Coaching: Talking to a person, identifying what he/she needs, and developing an action plan. The emphasis is on instructing, assessing, and monitoring. Coaching is a short-term task or skills-based undertaking.
Mentoring: A more informal association focused on building a two-way (either individual or small group), relationship for long-term career movement. A mentor teaches and gives advice to those who are less experienced.
‘A coach has some great questions for your answers; a mentor has some great answers for your questions’ Unknown
The majority of large-scale, successful civilian organisations have established formal mentoring programs. In comparison, the Army—one of Australia’s largest employers, has not. Certainly, there are no formal mentoring programs at the soldier/JNCO level. Is it due to a lack of understanding about the mentoring process? Or is it a cultural belief that there is no value in mentoring?
Within the ranks, coaching is certainly undertaken at the grass-roots level in the form of fault correction, passing on new skills or monitoring/supervising. These 'coaching' skills can be developed as part of a JNCO/SNCO training program that targets skills normally not required in the day-to-day running of a unit. I have used ‘Deliver Army Training’ (drill, weapons and theory) imbedded into the regimental training program to get JNCOs to understand the ‘softer’ skills required to train and coach others. These skills have a huge impact on a soldiers development in the short and long-term. In general, Army knows how to coach.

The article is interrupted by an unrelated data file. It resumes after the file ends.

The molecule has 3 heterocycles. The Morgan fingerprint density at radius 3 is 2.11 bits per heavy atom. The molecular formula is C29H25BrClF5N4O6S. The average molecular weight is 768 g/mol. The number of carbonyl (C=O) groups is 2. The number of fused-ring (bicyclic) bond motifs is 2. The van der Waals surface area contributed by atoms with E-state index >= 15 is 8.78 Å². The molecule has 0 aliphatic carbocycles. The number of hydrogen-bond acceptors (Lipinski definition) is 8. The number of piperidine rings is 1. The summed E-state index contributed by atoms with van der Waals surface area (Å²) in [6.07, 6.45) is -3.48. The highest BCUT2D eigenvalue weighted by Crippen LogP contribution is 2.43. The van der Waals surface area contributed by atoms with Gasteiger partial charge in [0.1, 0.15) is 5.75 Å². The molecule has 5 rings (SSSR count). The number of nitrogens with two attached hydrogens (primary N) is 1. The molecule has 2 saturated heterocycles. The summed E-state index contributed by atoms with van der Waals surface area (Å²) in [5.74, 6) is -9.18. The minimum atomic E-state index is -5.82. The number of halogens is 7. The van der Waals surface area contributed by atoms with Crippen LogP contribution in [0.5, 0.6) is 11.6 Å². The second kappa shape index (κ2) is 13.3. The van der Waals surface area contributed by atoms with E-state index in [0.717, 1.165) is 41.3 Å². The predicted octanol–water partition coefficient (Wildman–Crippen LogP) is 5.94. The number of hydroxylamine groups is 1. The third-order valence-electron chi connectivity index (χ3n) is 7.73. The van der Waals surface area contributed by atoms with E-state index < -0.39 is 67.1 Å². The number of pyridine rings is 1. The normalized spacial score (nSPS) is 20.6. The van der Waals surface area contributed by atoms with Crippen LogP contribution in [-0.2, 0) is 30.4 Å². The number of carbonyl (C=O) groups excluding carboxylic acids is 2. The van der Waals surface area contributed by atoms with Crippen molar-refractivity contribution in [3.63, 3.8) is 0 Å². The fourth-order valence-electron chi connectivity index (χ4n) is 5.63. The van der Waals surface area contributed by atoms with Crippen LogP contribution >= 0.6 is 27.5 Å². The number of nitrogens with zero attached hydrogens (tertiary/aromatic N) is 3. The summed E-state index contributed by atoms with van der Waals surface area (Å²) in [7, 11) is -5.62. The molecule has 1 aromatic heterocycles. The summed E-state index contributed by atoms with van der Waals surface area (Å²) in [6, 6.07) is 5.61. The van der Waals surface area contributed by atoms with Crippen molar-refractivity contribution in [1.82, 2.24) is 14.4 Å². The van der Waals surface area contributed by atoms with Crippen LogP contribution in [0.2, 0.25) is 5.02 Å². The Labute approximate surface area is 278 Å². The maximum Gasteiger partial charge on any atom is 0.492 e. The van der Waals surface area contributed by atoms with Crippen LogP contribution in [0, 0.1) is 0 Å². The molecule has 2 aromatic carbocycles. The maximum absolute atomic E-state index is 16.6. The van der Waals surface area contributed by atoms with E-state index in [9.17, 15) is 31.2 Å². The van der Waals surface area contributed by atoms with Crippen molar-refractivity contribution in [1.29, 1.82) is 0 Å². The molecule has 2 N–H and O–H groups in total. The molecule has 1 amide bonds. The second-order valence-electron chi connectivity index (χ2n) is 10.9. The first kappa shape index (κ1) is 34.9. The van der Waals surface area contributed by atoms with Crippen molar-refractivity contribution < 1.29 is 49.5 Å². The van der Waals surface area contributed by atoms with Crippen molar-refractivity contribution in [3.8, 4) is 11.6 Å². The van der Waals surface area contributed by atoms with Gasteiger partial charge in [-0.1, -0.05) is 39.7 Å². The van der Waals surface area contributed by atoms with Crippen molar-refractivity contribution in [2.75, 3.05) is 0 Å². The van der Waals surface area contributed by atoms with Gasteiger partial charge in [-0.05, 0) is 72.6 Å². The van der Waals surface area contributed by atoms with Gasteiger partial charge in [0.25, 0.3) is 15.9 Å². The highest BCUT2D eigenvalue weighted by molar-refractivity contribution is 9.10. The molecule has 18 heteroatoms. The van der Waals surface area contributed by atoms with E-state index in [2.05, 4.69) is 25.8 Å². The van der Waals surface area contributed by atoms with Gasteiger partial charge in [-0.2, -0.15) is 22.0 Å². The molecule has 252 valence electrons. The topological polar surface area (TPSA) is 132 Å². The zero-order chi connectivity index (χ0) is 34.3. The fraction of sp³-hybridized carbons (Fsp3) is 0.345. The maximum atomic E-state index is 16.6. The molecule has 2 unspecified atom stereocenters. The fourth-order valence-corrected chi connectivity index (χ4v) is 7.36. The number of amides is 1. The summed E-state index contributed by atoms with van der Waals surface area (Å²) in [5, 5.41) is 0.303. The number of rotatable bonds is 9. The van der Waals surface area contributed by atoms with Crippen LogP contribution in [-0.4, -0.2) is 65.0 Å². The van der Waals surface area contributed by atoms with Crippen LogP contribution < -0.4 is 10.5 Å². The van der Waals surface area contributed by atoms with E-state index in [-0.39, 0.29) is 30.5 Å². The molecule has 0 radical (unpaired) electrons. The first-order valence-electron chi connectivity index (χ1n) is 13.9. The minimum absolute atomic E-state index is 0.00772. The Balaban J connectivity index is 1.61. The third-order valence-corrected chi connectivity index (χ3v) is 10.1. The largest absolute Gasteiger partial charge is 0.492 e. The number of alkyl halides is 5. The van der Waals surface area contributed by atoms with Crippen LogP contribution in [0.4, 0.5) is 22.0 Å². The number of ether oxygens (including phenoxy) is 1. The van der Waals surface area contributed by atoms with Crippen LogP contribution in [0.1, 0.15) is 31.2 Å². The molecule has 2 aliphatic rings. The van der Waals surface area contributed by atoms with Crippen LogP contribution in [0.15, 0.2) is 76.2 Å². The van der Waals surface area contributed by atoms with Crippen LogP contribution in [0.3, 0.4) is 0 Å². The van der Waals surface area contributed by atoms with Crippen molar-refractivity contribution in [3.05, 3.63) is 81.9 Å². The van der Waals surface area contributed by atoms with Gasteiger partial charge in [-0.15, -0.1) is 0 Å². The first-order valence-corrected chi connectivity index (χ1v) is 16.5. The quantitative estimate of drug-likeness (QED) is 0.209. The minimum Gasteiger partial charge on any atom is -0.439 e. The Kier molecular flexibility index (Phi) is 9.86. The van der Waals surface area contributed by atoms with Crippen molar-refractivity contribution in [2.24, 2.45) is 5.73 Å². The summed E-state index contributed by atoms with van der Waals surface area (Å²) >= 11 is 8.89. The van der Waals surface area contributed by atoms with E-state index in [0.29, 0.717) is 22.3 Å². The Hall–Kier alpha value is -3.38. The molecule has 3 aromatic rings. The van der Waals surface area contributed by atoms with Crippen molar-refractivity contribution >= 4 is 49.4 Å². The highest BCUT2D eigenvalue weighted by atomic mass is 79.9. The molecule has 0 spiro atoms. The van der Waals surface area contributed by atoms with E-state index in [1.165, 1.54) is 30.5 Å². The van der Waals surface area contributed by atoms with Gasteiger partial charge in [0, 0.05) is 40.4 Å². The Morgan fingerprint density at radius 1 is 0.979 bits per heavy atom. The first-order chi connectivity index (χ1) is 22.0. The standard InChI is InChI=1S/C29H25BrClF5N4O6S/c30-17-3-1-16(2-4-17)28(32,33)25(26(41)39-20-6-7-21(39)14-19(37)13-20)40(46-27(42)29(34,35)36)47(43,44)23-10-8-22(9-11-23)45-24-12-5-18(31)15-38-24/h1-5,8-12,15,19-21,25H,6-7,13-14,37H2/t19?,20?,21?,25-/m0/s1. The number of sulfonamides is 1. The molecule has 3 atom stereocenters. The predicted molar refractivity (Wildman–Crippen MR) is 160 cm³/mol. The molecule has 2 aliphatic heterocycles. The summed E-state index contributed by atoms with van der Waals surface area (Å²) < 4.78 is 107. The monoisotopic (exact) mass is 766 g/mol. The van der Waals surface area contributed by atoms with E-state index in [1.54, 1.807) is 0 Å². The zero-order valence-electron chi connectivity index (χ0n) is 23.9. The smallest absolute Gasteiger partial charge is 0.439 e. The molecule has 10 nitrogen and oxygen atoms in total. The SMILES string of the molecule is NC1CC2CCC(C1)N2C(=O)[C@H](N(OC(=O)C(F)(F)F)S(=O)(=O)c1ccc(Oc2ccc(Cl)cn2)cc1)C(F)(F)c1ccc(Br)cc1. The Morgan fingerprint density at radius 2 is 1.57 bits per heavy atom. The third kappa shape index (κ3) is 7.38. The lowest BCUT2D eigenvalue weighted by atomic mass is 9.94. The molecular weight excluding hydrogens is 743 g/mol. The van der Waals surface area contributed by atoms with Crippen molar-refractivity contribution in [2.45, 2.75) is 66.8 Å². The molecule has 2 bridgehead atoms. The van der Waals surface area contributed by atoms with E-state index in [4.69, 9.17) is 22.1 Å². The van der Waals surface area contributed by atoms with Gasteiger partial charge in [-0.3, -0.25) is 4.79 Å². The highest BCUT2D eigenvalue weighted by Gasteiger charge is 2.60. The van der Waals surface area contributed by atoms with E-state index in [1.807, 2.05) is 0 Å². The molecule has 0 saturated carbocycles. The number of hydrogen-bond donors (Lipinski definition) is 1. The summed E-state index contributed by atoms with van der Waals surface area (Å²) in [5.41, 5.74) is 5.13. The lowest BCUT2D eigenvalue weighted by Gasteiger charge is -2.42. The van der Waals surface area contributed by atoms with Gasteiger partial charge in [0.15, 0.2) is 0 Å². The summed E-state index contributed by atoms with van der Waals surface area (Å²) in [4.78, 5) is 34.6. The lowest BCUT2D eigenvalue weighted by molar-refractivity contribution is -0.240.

On the other hand, mentoring creates opportunities to gather your soldiers and leadership group together and have frank and honest discussions about the direction and difficulties facing your unit (small team). Building a two-way (either individual or small group) relationship between experienced experts and the new wave of leaders establishes a culture where all team members have a sense of ownership of any issues. This facilitates forums where practical and feasible solutions are raised in response to problems, rather than an expectation that ‘someone’ else will fix it.